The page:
Wettest weather in months brings drought relief – but is it enough?

Flooding at 7416 West Highway 71 on Sept. 9 (KXAN Photo/Todd Bynum)

Flooding at 7416 West Highway 71 on Sept. 9 (KXAN Photo/Todd Bynum)

Last week, a cutoff low pressure system off to our west was responsible for the active, wet weather. These types of storm systems are notorious for bringing heavy rains and severe weather as they are cut off from the main jet stream, and will meander over the same areas for days until they can get caught up in it again.

The Lower Colorado River Authority (LCRA) has numerous rain gauges across Central Texas that report on rainfall. And over the past 5 days, there have been some impressive totals across our region.

Estimated and confirmed rainfall totals for the Hill Country
Estimated and confirmed rainfall totals for the Austin metro
Estimated and confirmed rainfall totals for the Hill Country

While many areas were under a severe weather threat, as well as a flash flooding threat, most areas were sparred any damages from the weather. But what we did get were some healthy, beneficial rains.

Heading into the month of May, some areas across Central Texas were in a rainfall deficit for not only the month of April, but for the whole year of 2021. Austin Mabry is one location that had a deficit of up to 2.6 inches on Sunday, April 25, and now has a surplus of rain of 0.37 (as of Monday May 3rd).

The drought monitor below is from last Thursday morning, before we received most of the heavy rains. While we do expect to see major improvements in the drought, it’s likely it won’t be eliminated completely.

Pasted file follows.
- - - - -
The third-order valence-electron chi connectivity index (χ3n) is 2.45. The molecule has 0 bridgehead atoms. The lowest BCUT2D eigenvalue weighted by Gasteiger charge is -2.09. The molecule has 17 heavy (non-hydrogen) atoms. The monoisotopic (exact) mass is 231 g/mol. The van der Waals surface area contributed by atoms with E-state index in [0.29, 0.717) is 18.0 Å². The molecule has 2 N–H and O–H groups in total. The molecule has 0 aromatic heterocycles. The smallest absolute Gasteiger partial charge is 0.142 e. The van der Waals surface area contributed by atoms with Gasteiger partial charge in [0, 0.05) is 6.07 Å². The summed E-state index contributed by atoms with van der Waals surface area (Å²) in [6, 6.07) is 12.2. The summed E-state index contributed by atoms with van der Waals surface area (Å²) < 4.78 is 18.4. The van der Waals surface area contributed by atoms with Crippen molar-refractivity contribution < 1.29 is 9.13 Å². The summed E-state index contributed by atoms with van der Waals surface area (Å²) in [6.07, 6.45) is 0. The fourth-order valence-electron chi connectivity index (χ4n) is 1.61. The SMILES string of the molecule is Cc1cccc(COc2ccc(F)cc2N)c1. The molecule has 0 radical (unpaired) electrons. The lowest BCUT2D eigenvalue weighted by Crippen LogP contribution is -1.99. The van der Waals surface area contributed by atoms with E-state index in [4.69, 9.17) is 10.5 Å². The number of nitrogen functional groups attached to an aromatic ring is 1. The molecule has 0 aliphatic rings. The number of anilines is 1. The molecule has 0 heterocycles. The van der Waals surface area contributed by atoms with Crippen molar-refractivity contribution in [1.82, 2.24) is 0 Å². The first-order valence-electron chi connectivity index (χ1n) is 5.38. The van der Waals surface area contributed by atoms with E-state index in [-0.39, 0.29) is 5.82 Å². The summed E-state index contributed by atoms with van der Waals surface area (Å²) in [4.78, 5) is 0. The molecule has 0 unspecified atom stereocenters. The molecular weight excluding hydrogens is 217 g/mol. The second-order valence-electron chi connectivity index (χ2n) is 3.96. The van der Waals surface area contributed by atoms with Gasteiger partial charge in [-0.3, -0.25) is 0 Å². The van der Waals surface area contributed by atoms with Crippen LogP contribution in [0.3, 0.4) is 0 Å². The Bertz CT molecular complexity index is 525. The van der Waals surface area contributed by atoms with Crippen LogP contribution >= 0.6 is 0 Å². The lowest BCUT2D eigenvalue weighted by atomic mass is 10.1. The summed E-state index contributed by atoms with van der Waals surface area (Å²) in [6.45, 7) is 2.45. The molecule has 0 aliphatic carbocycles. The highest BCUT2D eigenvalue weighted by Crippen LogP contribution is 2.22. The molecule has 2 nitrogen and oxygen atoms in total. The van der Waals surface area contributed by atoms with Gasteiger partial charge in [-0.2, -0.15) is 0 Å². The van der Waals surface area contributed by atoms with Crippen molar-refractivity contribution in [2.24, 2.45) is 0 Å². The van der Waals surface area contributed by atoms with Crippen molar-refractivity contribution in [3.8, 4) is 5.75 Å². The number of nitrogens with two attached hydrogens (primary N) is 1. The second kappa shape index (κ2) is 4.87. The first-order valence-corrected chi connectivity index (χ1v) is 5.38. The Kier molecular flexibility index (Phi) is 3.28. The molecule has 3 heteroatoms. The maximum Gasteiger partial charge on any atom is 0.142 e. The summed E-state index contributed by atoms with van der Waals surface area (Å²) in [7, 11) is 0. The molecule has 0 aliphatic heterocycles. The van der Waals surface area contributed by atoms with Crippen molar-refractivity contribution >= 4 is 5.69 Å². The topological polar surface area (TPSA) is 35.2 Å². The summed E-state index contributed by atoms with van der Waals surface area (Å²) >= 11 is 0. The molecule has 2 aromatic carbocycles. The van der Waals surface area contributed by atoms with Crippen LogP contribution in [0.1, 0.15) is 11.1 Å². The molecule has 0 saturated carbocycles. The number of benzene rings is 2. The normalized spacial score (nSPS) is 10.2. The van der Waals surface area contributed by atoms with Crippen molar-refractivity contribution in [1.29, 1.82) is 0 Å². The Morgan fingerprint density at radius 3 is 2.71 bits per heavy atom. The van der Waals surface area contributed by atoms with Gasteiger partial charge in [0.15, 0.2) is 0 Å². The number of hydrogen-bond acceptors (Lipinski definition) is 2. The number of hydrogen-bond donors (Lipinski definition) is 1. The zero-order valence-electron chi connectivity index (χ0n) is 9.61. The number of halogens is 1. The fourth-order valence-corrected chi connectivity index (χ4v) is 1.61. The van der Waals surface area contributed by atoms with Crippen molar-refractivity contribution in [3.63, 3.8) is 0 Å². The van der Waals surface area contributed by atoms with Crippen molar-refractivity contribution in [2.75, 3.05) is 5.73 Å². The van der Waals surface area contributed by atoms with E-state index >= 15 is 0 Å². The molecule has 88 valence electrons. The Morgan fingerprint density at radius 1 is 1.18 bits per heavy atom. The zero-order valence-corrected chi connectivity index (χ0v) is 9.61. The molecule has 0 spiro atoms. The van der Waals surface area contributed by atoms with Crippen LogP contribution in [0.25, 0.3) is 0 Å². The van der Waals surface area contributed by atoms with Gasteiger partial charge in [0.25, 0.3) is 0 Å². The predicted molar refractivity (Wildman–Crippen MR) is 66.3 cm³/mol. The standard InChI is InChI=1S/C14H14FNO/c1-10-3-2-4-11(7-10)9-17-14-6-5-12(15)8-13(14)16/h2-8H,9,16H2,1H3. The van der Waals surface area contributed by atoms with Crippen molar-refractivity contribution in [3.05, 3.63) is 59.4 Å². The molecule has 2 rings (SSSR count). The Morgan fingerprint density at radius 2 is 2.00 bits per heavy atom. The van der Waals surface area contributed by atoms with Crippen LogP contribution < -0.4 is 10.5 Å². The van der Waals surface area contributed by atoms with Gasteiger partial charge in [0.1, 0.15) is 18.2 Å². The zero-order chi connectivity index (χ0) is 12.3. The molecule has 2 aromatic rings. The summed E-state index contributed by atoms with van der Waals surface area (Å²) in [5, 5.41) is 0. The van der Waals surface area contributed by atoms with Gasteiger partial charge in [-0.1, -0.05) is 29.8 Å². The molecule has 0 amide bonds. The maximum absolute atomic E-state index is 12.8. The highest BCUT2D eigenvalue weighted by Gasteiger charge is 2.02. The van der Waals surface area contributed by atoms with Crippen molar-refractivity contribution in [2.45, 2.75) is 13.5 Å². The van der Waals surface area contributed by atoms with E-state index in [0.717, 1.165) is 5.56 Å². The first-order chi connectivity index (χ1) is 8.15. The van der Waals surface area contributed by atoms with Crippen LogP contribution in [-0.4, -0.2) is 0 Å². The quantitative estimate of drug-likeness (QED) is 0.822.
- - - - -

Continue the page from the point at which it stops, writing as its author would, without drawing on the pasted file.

Drought update from the morning of 4/29/2021

The reason we might still have improved, but remaining, drought conditions is because of the duration of our current drought. While areas like Austin Mabry have a surplus of rain, it’s a small one at that. Other locations like Austin Bergstrom are still in a deficit of rain of over 1.2 inches, and that’s after receiving close to 4 inches since last week.

While some areas have a yearly surplus of rain, our current drought goes back to the end of last year, where many areas ended the year 2020 in a rainfall deficit.

Last week’s heavy rains were exactly what we needed, and were a welcome sight for many. However, we will need at least one or two more similar rainfall events to securely bring us all out of the drought.

As of Monday May 3rd, both Lake Travis and Lake Buchanan were not only full, but rising as well. Lake Travis level rose close to 2.5 feet since rains began last Thursday.

Lake levels as of Monday May 3rd

Make sure to check in with KXAN this Thursday to see the new, updated drought monitor that will include the impacts of last week’s rains.

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